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At the court of law in Venice, the Duke, Antonio, Bassanio, Salerio, Graziano, and various notable personages are gathered for Antonio's trial. The Duke begins the trial by showing how impartial he is: he immediately says he's sorry for Antonio and that Shylock is an "inhuman wretch, uncapable [sic] of pity, void and empty from any dram of mercy."
Wow, so much for a fair trial. Antonio shrugs this off as no big deal—he knows everyone has done what they can, and he's prepared to face Shylock's fury head-on, patiently suffering Shylock's rage.
Shylock is called into court, where the Duke addresses him first. The Duke says that he and the whole world are certain that Shylock has only let things get this dangerous out of malice. They're all sure that at the last minute Shylock will go back on his cruelty and renege on wanting a pound of Antonio's flesh.
They even expect his mercy will extend to forgiving some portion of the debt, especially as Shylock knows of the crippling losses Antonio just faced at sea, losses that would destroy any man. Even a Turk or a Tartar, known for their lack of manners, would be moved to pity facing Antonio and his bad circumstances.
Shylock is advised that he should have a gentle answer.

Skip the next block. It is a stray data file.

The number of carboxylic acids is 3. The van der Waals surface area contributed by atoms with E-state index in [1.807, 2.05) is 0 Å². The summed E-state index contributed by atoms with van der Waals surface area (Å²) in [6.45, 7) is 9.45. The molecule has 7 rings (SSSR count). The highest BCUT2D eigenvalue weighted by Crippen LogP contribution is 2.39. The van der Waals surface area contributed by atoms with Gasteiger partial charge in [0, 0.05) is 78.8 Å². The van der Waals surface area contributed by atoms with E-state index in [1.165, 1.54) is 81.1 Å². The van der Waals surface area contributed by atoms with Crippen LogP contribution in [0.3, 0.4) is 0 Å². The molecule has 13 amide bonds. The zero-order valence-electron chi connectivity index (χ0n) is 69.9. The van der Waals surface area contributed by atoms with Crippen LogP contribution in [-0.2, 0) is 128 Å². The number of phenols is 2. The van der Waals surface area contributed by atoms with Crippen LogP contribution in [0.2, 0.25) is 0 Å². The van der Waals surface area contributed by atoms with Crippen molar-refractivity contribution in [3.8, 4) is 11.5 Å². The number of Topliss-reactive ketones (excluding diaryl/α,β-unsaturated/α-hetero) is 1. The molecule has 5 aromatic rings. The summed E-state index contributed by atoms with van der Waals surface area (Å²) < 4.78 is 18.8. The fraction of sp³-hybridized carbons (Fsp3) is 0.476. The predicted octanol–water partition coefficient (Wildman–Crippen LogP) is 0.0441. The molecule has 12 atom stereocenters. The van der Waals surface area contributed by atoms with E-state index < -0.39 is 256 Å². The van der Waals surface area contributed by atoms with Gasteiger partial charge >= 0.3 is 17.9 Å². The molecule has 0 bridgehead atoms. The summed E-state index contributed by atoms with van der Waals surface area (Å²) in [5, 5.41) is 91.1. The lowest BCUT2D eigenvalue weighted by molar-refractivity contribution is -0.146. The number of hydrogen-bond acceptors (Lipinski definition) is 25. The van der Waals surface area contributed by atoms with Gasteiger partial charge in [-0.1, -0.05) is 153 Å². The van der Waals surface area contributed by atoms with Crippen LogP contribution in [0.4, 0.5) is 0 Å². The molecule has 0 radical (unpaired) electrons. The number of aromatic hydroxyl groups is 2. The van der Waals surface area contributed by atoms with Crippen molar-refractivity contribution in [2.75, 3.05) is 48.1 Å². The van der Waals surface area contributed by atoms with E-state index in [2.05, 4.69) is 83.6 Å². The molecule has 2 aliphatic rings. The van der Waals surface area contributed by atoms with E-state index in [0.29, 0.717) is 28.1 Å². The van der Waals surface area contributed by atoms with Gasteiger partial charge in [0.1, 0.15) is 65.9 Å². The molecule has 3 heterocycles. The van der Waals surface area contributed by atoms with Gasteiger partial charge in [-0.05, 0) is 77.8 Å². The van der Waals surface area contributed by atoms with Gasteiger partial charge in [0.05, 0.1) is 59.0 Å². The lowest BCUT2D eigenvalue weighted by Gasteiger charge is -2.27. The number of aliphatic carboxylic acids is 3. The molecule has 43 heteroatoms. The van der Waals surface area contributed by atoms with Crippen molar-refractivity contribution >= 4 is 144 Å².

Shylock speaks for himself at court, rather than having a lawyer. He says he's sworn by the Jewish holy Sabbath that he'll get what he's owed for Antonio's forfeiture of the bond. Further, if the city should fail to enforce Antonio's oath, their charter and their freedom will be called into question.
Shylock simply states that he doesn't actually have to answer why he'd rather have a pound of Antonio's flesh than the 3,000 ducats. Other men have all sorts of preferences—some don't like roasted pig, some pee when they hear bagpipes (we're not kidding—he really says this).
Just as those men are swayed by their inexplicable passions, Shylock should be allowed to inflict his cruelty against Antonio because he darn well pleases it—no need explaining it to the rest of the world. He adds that he can't give a reason, nor will he, about why he will show no mercy to Antonio. All he can offer is that he loathes the man, and that this should be reason enough to want what Shylock is rightfully owed in the first place.
Bassanio pipes up and says this doesn't excuse how cruel Shylock is being—do all men kill what they hate? Shylock retorts that a man would only be driven to kill something because he hated it. (En garde!) The two bicker until Antonio cuts them off. It's clear to him that arguing with Shylock is, as he says, as useful as asking the wolf why it ate the lamb and made the mommy sheep cry.
Antonio claims nothing is harder than the Jewish heart, which nothing can soften. He'd rather they finish all this pleading and hurry up to the trial's conclusion, so he can be judged and Shylock can get what he wants.